Shakti Women's Empowerment Yoga Teacher Training In Uganda, Africa!

Shakti Women's Empowerment Yoga Teacher Training In Uganda, Africa!

Cover Photo By Peter Hogel

By SF Yoga

The Shakti Women's Empowerment 200 Hour Yoga Teacher Training is happening in Uganda, Africa this November. This is a holistic, integrated approach to vinyasa yoga. The first half of this training will be held in Jinja, Uganda at the Bohemian Resort and the second half will be held in Queen Elizabeth National Park at The River Lodge. This training will teach the fundamental philosophies and practices of yoga, women's empowerment and leadership as well as being of service to others with a local seva project.

We met up with Leyla Ahmet, founder of Yoga Uganda to find out about this incredible and unique yoga teacher training. We also had the opportunity to speak with Deidre Norman, who will be teaching a portion of the training.

Why is seva important to you?

Leyla: In ancient India seva was believed to “help one’s spiritual growth and at the same time contribute to the improvement of a community.” Seva is an expression of compassion for others and a genuine desire to uplift those around you.

Seva allows me to reach out to others and link arms, it allows me to identify my unique gifts and offer them to others. It can be paying someone’s parking meter that has expired, doing an elderly persons shopping, listening to a friends story, picking up trash, massaging someone’s shoulders, or walking a dog. When I am in service I am gifted twice. First for the rewarding feeling of doing something beautiful for someone else and then seeing their happiness! And the best part is that nobody needs to know what I have done. For me, the practice of seva becomes a path to self-realization.

What are the two most important things in your yoga practice and why?

Leyla: Enthusiasm and self inquiry. My enthusiasm for yoga helps me stay committed to self development and my daily practice. Whether I roll out my mat for a 90 minute asana practice or place myself on a cushion for a 20 minute meditation, investing in myself and my mental, physical, spiritual and emotional well being are my priority. It was not always like this for me. Being a caregiver and a therapist, my needs often were low on my list of priorities. I now realize I have more to give to others when my cup is overflowing with love for myself.

Self inquiry, tuning in to my own needs and being able to respond to them is very important to me. When I need courage I might choose a self practice that involves arm balances, when I am tired, I choose a yin practice. When I am looking for inspiration, I head to a studio and join a class. Being able to honor and identify my needs is very important to me. That might also show up as an extra long savasana.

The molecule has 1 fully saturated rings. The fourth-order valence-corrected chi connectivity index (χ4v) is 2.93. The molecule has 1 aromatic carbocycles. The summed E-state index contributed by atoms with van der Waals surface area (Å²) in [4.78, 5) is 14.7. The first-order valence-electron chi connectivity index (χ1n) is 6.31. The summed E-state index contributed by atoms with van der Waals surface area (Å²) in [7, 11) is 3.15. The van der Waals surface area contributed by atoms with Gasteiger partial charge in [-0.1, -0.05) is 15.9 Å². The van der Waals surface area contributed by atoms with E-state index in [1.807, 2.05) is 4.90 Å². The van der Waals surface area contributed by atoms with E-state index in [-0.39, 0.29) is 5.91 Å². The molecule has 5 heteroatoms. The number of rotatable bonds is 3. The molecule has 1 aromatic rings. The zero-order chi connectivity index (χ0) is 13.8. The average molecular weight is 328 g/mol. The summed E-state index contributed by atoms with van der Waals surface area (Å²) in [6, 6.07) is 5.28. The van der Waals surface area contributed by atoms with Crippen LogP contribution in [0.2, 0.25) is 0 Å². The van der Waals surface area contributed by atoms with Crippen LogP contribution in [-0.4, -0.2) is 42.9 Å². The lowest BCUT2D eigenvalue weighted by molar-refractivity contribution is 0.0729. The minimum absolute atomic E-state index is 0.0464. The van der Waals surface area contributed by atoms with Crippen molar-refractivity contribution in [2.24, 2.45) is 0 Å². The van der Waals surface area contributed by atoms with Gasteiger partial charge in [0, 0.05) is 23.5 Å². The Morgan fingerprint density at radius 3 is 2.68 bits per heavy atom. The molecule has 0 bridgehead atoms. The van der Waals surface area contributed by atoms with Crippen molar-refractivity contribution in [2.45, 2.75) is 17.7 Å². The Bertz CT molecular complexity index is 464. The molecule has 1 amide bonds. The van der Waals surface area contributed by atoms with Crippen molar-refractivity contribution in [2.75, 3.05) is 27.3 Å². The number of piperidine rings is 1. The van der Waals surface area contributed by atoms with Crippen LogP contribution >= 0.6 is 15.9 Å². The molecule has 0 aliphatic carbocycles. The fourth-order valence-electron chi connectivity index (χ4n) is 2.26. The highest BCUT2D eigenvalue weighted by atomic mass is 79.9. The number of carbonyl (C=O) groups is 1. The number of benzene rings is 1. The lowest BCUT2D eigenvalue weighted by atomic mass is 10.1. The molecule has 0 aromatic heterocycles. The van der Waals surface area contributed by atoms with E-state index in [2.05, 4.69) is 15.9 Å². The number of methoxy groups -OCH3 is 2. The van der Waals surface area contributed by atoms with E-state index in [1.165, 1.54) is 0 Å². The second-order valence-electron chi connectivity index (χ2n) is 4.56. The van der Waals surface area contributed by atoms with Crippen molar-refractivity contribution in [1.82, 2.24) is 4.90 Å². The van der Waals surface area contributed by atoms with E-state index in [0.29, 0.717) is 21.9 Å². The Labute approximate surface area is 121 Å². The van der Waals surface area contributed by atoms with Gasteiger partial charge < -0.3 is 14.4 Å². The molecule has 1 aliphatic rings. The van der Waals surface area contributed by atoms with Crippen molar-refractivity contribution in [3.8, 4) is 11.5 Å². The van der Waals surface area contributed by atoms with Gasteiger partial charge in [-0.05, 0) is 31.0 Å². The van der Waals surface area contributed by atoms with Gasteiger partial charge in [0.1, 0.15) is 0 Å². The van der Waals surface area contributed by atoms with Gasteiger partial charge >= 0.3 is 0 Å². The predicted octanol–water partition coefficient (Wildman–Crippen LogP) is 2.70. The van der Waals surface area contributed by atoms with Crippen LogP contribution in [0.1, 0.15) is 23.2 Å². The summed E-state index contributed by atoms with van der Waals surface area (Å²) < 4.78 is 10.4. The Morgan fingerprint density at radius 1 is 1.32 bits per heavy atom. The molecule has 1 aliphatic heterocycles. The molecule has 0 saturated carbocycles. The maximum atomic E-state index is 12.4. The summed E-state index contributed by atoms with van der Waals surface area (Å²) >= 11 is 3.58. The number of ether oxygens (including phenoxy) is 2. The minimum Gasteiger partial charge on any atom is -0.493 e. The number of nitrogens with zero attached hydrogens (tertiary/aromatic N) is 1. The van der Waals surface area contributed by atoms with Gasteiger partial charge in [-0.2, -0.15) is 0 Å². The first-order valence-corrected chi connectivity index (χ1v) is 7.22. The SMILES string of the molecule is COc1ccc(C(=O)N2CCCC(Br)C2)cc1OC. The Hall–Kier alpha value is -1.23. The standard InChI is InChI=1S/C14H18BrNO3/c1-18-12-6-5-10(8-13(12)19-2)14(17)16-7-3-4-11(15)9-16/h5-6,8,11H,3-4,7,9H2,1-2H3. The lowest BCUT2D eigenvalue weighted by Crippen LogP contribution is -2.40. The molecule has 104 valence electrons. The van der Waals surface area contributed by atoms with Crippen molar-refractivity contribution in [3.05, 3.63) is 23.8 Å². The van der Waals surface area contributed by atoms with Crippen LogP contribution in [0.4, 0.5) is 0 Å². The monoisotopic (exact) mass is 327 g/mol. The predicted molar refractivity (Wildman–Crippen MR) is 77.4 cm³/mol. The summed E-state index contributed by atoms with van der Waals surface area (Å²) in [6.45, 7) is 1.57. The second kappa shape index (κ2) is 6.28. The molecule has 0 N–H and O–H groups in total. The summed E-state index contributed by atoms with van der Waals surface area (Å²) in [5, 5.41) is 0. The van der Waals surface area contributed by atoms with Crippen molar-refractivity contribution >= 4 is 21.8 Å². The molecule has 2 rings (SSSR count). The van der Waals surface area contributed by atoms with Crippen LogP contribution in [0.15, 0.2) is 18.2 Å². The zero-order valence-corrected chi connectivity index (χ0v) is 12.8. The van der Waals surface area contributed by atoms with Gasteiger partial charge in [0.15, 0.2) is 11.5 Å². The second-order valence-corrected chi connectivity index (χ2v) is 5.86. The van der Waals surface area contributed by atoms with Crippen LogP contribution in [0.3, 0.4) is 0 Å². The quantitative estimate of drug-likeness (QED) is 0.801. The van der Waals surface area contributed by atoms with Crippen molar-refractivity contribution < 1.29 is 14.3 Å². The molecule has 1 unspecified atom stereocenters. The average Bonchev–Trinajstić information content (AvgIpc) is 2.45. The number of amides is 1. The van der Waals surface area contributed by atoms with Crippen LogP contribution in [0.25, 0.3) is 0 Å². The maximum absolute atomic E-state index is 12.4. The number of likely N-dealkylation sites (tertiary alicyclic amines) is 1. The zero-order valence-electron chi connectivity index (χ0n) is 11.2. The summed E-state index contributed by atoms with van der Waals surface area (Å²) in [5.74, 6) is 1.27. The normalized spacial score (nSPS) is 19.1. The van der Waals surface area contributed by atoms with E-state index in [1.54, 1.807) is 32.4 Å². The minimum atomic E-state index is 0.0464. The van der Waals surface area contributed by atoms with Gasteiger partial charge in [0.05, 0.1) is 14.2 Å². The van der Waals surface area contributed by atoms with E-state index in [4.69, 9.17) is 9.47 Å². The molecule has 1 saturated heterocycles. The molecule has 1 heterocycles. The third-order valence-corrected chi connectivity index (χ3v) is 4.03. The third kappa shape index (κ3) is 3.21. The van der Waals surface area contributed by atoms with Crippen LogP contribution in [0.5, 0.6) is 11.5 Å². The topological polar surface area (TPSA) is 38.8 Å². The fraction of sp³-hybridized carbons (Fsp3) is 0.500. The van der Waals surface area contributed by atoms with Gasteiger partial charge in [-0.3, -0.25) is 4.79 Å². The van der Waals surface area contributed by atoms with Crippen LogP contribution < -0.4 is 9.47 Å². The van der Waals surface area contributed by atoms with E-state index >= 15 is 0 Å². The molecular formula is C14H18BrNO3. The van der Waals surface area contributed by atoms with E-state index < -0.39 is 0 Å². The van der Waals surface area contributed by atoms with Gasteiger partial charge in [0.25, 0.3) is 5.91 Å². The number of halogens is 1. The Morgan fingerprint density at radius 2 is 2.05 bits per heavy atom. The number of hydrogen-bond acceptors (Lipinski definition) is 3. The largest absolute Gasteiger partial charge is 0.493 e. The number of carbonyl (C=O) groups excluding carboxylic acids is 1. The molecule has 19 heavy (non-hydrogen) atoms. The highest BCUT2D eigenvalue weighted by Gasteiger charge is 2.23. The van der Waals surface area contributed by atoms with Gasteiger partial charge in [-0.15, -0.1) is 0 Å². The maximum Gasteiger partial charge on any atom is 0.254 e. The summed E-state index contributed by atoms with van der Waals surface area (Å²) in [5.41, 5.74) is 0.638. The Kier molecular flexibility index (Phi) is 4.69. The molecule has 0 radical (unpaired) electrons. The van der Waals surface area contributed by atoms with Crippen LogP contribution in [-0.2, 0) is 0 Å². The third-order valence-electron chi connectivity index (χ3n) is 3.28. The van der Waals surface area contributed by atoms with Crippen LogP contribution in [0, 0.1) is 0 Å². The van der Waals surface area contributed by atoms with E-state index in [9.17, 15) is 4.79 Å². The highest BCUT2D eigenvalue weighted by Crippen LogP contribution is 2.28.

Deidre: Ahimsa and meditation. These are also the two most challenging things for me, and why they are so important. I have always been extremely hard on myself and judgemental. And the practice of ahimsa starts with yourself. This is a daily practice for me on and off the mat. Meditation is equally as important for me. I remember a teacher saying to me. "if you are not meditating every day, you should not be teaching yoga." It really struck me as I was really good at doing the physical practice of yoga, but the meditation part was so very challenging. I soon began a regular meditation practice after hearing this and my whole life changed. Meditation has transformed my life in ways I never thought imaginable.

What do you love most about teaching yoga?

Leyla: Yoga opens us up to love, inspiration, our own glorious light, our potential and boundless opportunities. As a teacher, I am given the opportunity to witness that light shine from within as students move, breath and connect with themselves and with each other. I love leading others on this journey of transformation. I love the transformations that happen on the mat and I love how that can impact life off the mat too.

Deidre: I believe that yoga has saved my life or what I really should say is that yoga allowed me to live a life that was not filled with disease, injury, unhealthy addictions, etc. The thing I love most about teaching yoga is that it allows me to share this beautiful way of life with others. I also love that it keeps me deeply connected to a community where living a conscious, mindful life is of the utmost importance. 

What does women’s empowerment mean to you?

Leyla: To me women’s empowerment refers to an environment where there is no gender bias and women have equal rights in community, society and workplaces. I am passionate about helping women identify their unique talents, skills and resources and to ensure they have the courage to believe in themselves and their dreams.

Women are strong, smart and courageous. They are also gentle, diplomatic and sensitive. Our world has been dominated by big egos and testosterone. The old model of walking over each other to get to the top is ugly, it means only a few benefit and this has not worked. Empowering women has the potential to change the world for the better. Women uplift, empower, inspire, motivate and educate each other. I am excited to be part of that.